There is a wildcard item 5 to the above typology. And that its creating great retail spaces and places, not to generate any great intrinsic growth but to make surrounding residential assets more attractive. Creating and curating really interesting, attractive retail locations as loss leaders to entice people to pay more to live in an area is a valid goal. Clearly this only makes sense when a large owner controls enough real estate to really be able to leverage this strategy, but those places do exist. King’s Cross and Marylebone in London are great example of this.
So where does tech, or PropTech, come into all of this? At a macro tech level it is the development of the Cloud, Smartphones, connectivity, robotics and automation that has propelled the growth of e-commerce and the rise of Amazon, ASOS, Boohoo et al. Infrastructure matters; for years people laughed at how pets.com raised hundreds of millions and then collapsed in the dot com bust of 2000. What they tend to not mention is how chewy.com (essentially the same thing) floated last year and is now worth nearly $10 Billion. Selling pet food online does work after all. But only when the necessary infrastructure enables it to work.
Physical retail is suffering today because technology, in the widest sense, has enabled all manner of competitors, and competition, to flourish. Mostly the real estate industry has been caught out by this because mostly the real estate industry pays little attention to, and has little understanding of, developments within the technology sector. You cannot see a huge obstacle in the way if you keep your eyes focussed elsewhere.
The flip side to the tidal wave of change largely driven by technology, is the ability of more targeted technology, in the guise of PropTech, to come to the rescue. There is a great deal we can do to build and grow great retail assets.
Let’s start with localisation. KYC is the name of the game here. KNOW YOUR CUSTOMER - nothing works without this. Fortunately we live in a world of ever growing data with rapidly advancing tools to analyse that data. So instead of just profiling a location based on crude (and inevitably out of date) demographic data we can today utilise the following:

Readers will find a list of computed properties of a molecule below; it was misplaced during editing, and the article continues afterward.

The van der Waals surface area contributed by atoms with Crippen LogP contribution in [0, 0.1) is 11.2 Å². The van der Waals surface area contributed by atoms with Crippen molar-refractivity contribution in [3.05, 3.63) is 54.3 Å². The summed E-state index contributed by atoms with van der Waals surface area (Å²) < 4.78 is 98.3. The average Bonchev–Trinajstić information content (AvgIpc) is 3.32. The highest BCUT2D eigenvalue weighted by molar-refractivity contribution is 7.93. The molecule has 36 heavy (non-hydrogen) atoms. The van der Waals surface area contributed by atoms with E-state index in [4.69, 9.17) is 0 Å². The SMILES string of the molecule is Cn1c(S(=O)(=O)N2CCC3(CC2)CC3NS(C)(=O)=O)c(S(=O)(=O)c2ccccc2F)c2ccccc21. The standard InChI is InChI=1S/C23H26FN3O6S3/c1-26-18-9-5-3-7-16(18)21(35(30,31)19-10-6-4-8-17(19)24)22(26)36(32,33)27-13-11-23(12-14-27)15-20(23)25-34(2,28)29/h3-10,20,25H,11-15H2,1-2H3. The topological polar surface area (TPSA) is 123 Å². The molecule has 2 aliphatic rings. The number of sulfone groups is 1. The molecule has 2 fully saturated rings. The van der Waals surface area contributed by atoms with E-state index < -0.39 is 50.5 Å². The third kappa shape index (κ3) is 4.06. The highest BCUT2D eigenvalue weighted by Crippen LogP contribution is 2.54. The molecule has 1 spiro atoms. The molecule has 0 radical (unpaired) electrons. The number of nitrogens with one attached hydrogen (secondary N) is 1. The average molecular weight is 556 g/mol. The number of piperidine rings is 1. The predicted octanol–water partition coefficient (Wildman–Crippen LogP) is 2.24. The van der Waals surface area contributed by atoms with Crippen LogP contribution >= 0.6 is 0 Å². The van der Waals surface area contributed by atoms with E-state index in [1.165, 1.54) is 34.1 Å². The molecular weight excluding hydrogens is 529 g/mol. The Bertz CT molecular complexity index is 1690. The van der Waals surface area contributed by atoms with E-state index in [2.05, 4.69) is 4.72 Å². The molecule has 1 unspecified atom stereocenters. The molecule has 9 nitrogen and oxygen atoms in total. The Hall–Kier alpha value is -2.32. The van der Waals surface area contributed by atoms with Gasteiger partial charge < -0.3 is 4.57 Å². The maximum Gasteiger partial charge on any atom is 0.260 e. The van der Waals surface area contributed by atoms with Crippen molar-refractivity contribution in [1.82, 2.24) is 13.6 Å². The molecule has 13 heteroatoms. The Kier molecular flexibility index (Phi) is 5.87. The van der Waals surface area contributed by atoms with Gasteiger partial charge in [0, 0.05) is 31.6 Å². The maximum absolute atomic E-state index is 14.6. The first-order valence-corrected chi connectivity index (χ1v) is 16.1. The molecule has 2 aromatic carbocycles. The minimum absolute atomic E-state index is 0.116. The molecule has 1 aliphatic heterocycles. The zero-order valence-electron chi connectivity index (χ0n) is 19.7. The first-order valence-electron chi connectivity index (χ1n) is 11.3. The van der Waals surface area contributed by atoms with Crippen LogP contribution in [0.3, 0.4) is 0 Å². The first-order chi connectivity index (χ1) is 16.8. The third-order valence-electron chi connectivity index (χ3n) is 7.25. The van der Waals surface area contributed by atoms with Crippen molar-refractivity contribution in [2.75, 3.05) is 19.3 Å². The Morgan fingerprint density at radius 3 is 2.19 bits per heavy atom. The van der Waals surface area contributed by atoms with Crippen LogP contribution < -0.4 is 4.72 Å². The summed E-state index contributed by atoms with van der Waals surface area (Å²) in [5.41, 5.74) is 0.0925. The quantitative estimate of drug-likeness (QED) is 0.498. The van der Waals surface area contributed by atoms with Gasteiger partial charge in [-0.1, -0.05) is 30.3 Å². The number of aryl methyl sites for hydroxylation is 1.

Psychographics enables us to understand consumers based on their psychological attributes, and focuses on activities, interests and opinions.
Socio-economic data enables us to understand the behaviour of people, through the lens of economic drivers. How does the economy of this location impact on how our customers are likely to behave?
Data from mobile phones (and just about everyone has one of these and they are ‘broadcasting’ all of the time) helps us understand who shops where, where they live, where they work, the other brands to ours that they visit and the way they tend to move around an area.
Married with Transaction data, an increasingly rich picture of purchasing behaviour can be developed.
Whether from retailers directly, or via credit card companies we can build enormously deep Geospatial models based on this transaction, mobility, economic and behavioural data.
And here Artificial Intelligence, and its sub-set Machine Learning is very much our friend. The three areas where AI & ML can, and do, excel are:
Personalised Product Recommendations
i.e What are the broad Product categories our customers are most interested in, how can we optimise the mix we stock, and then how can we ensure pricing is set just right. Not too hot and not too cold.
This of course works at the individual shop level, the centre level, the street level and across a wider area.
This use of AI is more likely to occur amongst individual retailers but for the landlord an awareness of the power of these tools is important. When judging the covenant of existing or prospective retailers an understanding of how deeply said retailer is using these tools could be very instructive. Used well they give a retailer great insight, so one should be looking for retailers who are advanced data users. They have a much greater chance of surviving and thriving.
All the above gets us to the new reality of retail real estate. Physical shops are a ‘Customer Acquisition Cost’ not a distribution channel. Sales, per se, are not the point (hence beware the allure of ‘Turnover Rents’). The aim of a shop is to inspire a customer and to learn about that customer.
This is how the smartest online retailers who are opening offline stores look at them. Unlike the retail real estate industry, which often sees online moving off-line as a vindication and loudly acclaims ‘See, told you they needed ‘proper’ shops’, to online retailers a physical store is a way to acquire a new customer, who they can then service more efficiently and effectively online. An example of this is the US store Bonobos with their ‘Guideshop’ concept. Here you book an appointment to be introduced to their whole range, try on items, and order what you will. Which is delivered online, as the store holds no stock that is not on display. You get a very strong personalised experience while they get to know a great deal about you. With all that data, marketing to you online is cheap and very effective.